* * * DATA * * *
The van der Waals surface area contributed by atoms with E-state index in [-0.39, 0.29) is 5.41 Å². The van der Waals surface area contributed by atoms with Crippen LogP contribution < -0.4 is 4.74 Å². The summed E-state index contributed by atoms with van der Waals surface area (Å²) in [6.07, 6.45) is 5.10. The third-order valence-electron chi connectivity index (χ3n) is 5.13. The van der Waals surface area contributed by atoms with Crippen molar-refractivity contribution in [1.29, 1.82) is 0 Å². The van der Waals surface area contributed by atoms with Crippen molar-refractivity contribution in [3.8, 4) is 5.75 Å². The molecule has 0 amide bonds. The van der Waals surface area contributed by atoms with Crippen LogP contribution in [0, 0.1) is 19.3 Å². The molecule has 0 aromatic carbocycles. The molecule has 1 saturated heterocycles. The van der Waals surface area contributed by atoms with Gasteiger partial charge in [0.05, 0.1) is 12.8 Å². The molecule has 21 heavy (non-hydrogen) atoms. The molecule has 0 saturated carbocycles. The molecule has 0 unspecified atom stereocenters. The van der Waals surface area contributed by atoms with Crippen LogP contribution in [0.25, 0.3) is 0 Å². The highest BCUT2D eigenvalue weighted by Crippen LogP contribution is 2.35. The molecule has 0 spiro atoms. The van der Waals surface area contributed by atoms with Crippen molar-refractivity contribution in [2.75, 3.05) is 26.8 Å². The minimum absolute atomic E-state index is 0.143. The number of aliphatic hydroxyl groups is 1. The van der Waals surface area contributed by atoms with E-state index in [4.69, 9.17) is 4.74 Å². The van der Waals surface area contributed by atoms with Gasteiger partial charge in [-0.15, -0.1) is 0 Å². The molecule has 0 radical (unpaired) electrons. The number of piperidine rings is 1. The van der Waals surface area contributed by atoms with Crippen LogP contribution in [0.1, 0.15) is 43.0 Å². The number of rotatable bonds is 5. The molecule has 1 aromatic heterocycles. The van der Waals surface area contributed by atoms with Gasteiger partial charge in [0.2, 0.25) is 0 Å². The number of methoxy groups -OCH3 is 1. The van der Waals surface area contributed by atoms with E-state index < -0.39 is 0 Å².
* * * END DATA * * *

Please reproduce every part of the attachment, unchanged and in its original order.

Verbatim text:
The van der Waals surface area contributed by atoms with E-state index in [-0.39, 0.29) is 5.41 Å². The van der Waals surface area contributed by atoms with Crippen LogP contribution < -0.4 is 4.74 Å². The summed E-state index contributed by atoms with van der Waals surface area (Å²) in [6.07, 6.45) is 5.10. The third-order valence-electron chi connectivity index (χ3n) is 5.13. The van der Waals surface area contributed by atoms with Crippen molar-refractivity contribution in [1.29, 1.82) is 0 Å². The van der Waals surface area contributed by atoms with Crippen molar-refractivity contribution in [3.8, 4) is 5.75 Å². The molecule has 0 amide bonds. The van der Waals surface area contributed by atoms with Crippen LogP contribution in [0, 0.1) is 19.3 Å². The molecule has 0 aromatic carbocycles. The molecule has 1 saturated heterocycles. The van der Waals surface area contributed by atoms with Gasteiger partial charge in [0.05, 0.1) is 12.8 Å². The molecule has 21 heavy (non-hydrogen) atoms. The molecule has 0 saturated carbocycles. The molecule has 0 unspecified atom stereocenters. The van der Waals surface area contributed by atoms with Crippen LogP contribution in [0.25, 0.3) is 0 Å². The highest BCUT2D eigenvalue weighted by Crippen LogP contribution is 2.35. The molecule has 0 spiro atoms. The van der Waals surface area contributed by atoms with Crippen molar-refractivity contribution in [2.75, 3.05) is 26.8 Å². The minimum absolute atomic E-state index is 0.143. The number of aliphatic hydroxyl groups is 1. The van der Waals surface area contributed by atoms with E-state index in [4.69, 9.17) is 4.74 Å². The van der Waals surface area contributed by atoms with Gasteiger partial charge in [-0.15, -0.1) is 0 Å². The molecule has 0 radical (unpaired) electrons. The number of piperidine rings is 1. The van der Waals surface area contributed by atoms with Crippen LogP contribution in [0.1, 0.15) is 43.0 Å². The number of rotatable bonds is 5. The molecule has 1 aromatic heterocycles. The van der Waals surface area contributed by atoms with Gasteiger partial charge in [0.2, 0.25) is 0 Å². The number of methoxy groups -OCH3 is 1. The van der Waals surface area contributed by atoms with E-state index < -0.39 is 0 Å².